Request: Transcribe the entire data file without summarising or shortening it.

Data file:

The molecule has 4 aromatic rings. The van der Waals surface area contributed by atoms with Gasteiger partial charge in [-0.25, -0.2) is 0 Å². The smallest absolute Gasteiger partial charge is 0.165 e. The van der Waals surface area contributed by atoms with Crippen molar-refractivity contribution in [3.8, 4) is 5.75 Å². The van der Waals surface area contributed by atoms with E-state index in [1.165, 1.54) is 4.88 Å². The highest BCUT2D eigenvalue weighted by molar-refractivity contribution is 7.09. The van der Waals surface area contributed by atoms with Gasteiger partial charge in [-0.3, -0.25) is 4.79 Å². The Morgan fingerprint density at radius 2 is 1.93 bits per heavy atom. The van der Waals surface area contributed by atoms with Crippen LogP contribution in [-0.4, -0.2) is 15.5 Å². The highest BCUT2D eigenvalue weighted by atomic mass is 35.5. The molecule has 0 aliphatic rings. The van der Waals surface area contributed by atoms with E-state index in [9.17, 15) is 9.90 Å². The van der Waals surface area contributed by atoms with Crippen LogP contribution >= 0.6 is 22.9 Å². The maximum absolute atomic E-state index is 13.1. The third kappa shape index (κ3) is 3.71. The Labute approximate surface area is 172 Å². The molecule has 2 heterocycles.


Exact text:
The molecule has 4 aromatic rings. The van der Waals surface area contributed by atoms with Gasteiger partial charge in [-0.25, -0.2) is 0 Å². The smallest absolute Gasteiger partial charge is 0.165 e. The van der Waals surface area contributed by atoms with Crippen molar-refractivity contribution in [3.8, 4) is 5.75 Å². The van der Waals surface area contributed by atoms with E-state index in [1.165, 1.54) is 4.88 Å². The highest BCUT2D eigenvalue weighted by molar-refractivity contribution is 7.09. The van der Waals surface area contributed by atoms with Gasteiger partial charge in [-0.3, -0.25) is 4.79 Å². The Morgan fingerprint density at radius 2 is 1.93 bits per heavy atom. The van der Waals surface area contributed by atoms with Crippen LogP contribution in [-0.4, -0.2) is 15.5 Å². The highest BCUT2D eigenvalue weighted by atomic mass is 35.5. The molecule has 0 aliphatic rings. The van der Waals surface area contributed by atoms with E-state index in [9.17, 15) is 9.90 Å². The van der Waals surface area contributed by atoms with Crippen LogP contribution >= 0.6 is 22.9 Å². The maximum absolute atomic E-state index is 13.1. The third kappa shape index (κ3) is 3.71. The Labute approximate surface area is 172 Å². The molecule has 2 heterocycles.